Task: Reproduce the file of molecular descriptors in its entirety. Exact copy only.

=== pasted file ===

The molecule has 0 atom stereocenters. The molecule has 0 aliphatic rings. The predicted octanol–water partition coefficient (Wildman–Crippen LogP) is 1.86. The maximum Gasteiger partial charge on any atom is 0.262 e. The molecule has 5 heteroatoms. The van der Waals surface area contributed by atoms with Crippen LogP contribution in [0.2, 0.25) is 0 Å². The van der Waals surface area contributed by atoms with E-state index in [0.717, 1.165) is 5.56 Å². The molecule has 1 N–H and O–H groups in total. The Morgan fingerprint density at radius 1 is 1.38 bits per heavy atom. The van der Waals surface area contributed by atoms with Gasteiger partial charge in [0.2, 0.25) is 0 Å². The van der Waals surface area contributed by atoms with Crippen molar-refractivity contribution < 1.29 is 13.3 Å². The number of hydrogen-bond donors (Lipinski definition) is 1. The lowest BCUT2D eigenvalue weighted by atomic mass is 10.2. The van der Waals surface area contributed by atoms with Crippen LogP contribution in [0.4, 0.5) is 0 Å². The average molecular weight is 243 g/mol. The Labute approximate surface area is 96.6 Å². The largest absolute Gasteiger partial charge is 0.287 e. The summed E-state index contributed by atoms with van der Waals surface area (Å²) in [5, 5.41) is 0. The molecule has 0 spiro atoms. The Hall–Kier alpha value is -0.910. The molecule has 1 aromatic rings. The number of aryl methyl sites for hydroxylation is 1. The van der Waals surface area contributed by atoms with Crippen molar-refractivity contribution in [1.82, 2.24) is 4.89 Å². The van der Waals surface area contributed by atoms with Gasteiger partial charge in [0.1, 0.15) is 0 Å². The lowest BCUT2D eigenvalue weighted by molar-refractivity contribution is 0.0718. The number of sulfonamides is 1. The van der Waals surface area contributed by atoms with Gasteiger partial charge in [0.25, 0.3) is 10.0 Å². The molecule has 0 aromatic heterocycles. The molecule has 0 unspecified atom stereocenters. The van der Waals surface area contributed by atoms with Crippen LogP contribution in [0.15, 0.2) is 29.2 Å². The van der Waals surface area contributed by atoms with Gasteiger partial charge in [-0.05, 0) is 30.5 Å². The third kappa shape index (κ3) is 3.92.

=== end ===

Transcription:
The molecule has 0 atom stereocenters. The molecule has 0 aliphatic rings. The predicted octanol–water partition coefficient (Wildman–Crippen LogP) is 1.86. The maximum Gasteiger partial charge on any atom is 0.262 e. The molecule has 5 heteroatoms. The van der Waals surface area contributed by atoms with Crippen LogP contribution in [0.2, 0.25) is 0 Å². The van der Waals surface area contributed by atoms with E-state index in [0.717, 1.165) is 5.56 Å². The molecule has 1 N–H and O–H groups in total. The Morgan fingerprint density at radius 1 is 1.38 bits per heavy atom. The van der Waals surface area contributed by atoms with Gasteiger partial charge in [0.2, 0.25) is 0 Å². The van der Waals surface area contributed by atoms with Crippen molar-refractivity contribution < 1.29 is 13.3 Å². The number of hydrogen-bond donors (Lipinski definition) is 1. The lowest BCUT2D eigenvalue weighted by atomic mass is 10.2. The van der Waals surface area contributed by atoms with Crippen LogP contribution in [0.4, 0.5) is 0 Å². The average molecular weight is 243 g/mol. The Labute approximate surface area is 96.6 Å². The largest absolute Gasteiger partial charge is 0.287 e. The summed E-state index contributed by atoms with van der Waals surface area (Å²) in [5, 5.41) is 0. The molecule has 0 spiro atoms. The Hall–Kier alpha value is -0.910. The molecule has 1 aromatic rings. The number of aryl methyl sites for hydroxylation is 1. The van der Waals surface area contributed by atoms with Crippen molar-refractivity contribution in [1.82, 2.24) is 4.89 Å². The van der Waals surface area contributed by atoms with Gasteiger partial charge in [0.1, 0.15) is 0 Å². The lowest BCUT2D eigenvalue weighted by molar-refractivity contribution is 0.0718. The number of sulfonamides is 1. The van der Waals surface area contributed by atoms with Gasteiger partial charge in [0.25, 0.3) is 10.0 Å². The molecule has 0 aromatic heterocycles. The molecule has 0 unspecified atom stereocenters. The van der Waals surface area contributed by atoms with Crippen LogP contribution in [0.15, 0.2) is 29.2 Å². The van der Waals surface area contributed by atoms with Gasteiger partial charge in [-0.05, 0) is 30.5 Å². The third kappa shape index (κ3) is 3.92.